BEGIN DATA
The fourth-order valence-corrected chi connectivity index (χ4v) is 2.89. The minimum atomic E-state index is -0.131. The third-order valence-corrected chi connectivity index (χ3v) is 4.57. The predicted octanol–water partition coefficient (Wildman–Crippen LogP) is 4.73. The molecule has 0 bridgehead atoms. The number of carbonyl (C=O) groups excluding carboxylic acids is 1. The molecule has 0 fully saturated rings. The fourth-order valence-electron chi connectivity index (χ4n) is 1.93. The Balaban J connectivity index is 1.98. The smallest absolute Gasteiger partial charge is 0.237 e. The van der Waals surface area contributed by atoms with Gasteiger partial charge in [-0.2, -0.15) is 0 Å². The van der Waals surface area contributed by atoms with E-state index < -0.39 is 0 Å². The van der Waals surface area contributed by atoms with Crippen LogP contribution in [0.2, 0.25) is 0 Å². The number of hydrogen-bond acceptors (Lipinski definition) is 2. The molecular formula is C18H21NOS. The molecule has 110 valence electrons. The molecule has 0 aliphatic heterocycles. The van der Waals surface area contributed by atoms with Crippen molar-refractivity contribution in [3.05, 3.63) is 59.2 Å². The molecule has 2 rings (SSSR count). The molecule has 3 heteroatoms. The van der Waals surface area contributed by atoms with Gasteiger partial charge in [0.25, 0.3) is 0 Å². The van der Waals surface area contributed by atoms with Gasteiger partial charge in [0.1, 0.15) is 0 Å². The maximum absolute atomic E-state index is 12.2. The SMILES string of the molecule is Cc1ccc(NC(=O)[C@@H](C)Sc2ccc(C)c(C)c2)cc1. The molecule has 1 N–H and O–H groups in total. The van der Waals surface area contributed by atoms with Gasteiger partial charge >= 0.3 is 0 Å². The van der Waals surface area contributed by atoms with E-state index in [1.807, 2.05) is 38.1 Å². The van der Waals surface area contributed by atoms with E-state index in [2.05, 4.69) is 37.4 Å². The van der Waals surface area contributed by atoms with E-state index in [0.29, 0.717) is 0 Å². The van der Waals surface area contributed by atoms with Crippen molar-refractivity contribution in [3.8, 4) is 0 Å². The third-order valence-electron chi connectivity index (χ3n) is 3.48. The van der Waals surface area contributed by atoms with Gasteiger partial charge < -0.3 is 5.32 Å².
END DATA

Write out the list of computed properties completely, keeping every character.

The fourth-order valence-corrected chi connectivity index (χ4v) is 2.89. The minimum atomic E-state index is -0.131. The third-order valence-corrected chi connectivity index (χ3v) is 4.57. The predicted octanol–water partition coefficient (Wildman–Crippen LogP) is 4.73. The molecule has 0 bridgehead atoms. The number of carbonyl (C=O) groups excluding carboxylic acids is 1. The molecule has 0 fully saturated rings. The fourth-order valence-electron chi connectivity index (χ4n) is 1.93. The Balaban J connectivity index is 1.98. The smallest absolute Gasteiger partial charge is 0.237 e. The van der Waals surface area contributed by atoms with Gasteiger partial charge in [-0.2, -0.15) is 0 Å². The van der Waals surface area contributed by atoms with E-state index < -0.39 is 0 Å². The van der Waals surface area contributed by atoms with Crippen LogP contribution in [0.2, 0.25) is 0 Å². The number of hydrogen-bond acceptors (Lipinski definition) is 2. The molecular formula is C18H21NOS. The molecule has 110 valence electrons. The molecule has 0 aliphatic heterocycles. The van der Waals surface area contributed by atoms with Crippen molar-refractivity contribution in [3.05, 3.63) is 59.2 Å². The molecule has 2 rings (SSSR count). The molecule has 3 heteroatoms. The van der Waals surface area contributed by atoms with Gasteiger partial charge in [0.25, 0.3) is 0 Å². The van der Waals surface area contributed by atoms with Gasteiger partial charge in [0.1, 0.15) is 0 Å². The maximum absolute atomic E-state index is 12.2. The SMILES string of the molecule is Cc1ccc(NC(=O)[C@@H](C)Sc2ccc(C)c(C)c2)cc1. The molecule has 1 N–H and O–H groups in total. The van der Waals surface area contributed by atoms with Gasteiger partial charge >= 0.3 is 0 Å². The van der Waals surface area contributed by atoms with E-state index in [1.807, 2.05) is 38.1 Å². The van der Waals surface area contributed by atoms with E-state index in [2.05, 4.69) is 37.4 Å². The van der Waals surface area contributed by atoms with E-state index in [0.29, 0.717) is 0 Å². The van der Waals surface area contributed by atoms with Crippen molar-refractivity contribution in [3.8, 4) is 0 Å². The third-order valence-electron chi connectivity index (χ3n) is 3.48. The van der Waals surface area contributed by atoms with Gasteiger partial charge < -0.3 is 5.32 Å².